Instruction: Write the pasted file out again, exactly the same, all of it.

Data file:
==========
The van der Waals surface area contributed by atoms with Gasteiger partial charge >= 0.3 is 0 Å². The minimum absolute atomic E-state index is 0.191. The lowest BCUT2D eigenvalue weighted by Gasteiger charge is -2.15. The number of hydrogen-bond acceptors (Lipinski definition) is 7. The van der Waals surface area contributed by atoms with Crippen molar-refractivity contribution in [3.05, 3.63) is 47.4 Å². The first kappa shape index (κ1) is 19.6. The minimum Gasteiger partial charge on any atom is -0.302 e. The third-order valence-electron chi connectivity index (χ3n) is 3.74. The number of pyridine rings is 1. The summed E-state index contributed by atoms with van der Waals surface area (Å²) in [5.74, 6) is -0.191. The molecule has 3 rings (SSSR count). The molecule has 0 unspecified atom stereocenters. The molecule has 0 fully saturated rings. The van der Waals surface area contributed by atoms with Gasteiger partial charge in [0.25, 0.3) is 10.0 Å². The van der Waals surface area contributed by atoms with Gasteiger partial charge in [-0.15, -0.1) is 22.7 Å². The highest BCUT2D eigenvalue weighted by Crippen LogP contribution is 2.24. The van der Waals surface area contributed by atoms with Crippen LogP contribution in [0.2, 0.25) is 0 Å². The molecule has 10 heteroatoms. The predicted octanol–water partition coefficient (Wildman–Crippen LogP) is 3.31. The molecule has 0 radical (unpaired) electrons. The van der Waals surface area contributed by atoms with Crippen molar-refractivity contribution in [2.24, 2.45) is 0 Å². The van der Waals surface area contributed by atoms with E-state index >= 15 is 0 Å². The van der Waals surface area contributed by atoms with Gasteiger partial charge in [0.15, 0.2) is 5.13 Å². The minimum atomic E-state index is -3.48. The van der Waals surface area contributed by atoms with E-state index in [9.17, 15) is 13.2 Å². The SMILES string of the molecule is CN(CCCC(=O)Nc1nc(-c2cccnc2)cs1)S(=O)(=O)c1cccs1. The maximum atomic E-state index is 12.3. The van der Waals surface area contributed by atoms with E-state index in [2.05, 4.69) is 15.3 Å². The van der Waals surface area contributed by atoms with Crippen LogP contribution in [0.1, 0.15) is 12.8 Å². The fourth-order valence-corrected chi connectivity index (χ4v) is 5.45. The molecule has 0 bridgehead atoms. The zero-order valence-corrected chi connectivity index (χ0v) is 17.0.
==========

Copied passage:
The van der Waals surface area contributed by atoms with Gasteiger partial charge >= 0.3 is 0 Å². The minimum absolute atomic E-state index is 0.191. The lowest BCUT2D eigenvalue weighted by Gasteiger charge is -2.15. The number of hydrogen-bond acceptors (Lipinski definition) is 7. The van der Waals surface area contributed by atoms with Crippen molar-refractivity contribution in [3.05, 3.63) is 47.4 Å². The first kappa shape index (κ1) is 19.6. The minimum Gasteiger partial charge on any atom is -0.302 e. The third-order valence-electron chi connectivity index (χ3n) is 3.74. The number of pyridine rings is 1. The summed E-state index contributed by atoms with van der Waals surface area (Å²) in [5.74, 6) is -0.191. The molecule has 3 rings (SSSR count). The molecule has 0 unspecified atom stereocenters. The molecule has 0 fully saturated rings. The van der Waals surface area contributed by atoms with Gasteiger partial charge in [0.25, 0.3) is 10.0 Å². The van der Waals surface area contributed by atoms with Gasteiger partial charge in [-0.15, -0.1) is 22.7 Å². The highest BCUT2D eigenvalue weighted by Crippen LogP contribution is 2.24. The van der Waals surface area contributed by atoms with Crippen LogP contribution in [0.2, 0.25) is 0 Å². The molecule has 10 heteroatoms. The predicted octanol–water partition coefficient (Wildman–Crippen LogP) is 3.31. The molecule has 0 radical (unpaired) electrons. The van der Waals surface area contributed by atoms with Crippen molar-refractivity contribution in [2.24, 2.45) is 0 Å². The van der Waals surface area contributed by atoms with E-state index >= 15 is 0 Å². The van der Waals surface area contributed by atoms with Gasteiger partial charge in [0.15, 0.2) is 5.13 Å². The minimum atomic E-state index is -3.48. The van der Waals surface area contributed by atoms with E-state index in [9.17, 15) is 13.2 Å². The SMILES string of the molecule is CN(CCCC(=O)Nc1nc(-c2cccnc2)cs1)S(=O)(=O)c1cccs1. The maximum atomic E-state index is 12.3. The van der Waals surface area contributed by atoms with E-state index in [2.05, 4.69) is 15.3 Å². The van der Waals surface area contributed by atoms with Crippen LogP contribution in [0.1, 0.15) is 12.8 Å². The fourth-order valence-corrected chi connectivity index (χ4v) is 5.45. The molecule has 0 bridgehead atoms. The zero-order valence-corrected chi connectivity index (χ0v) is 17.0.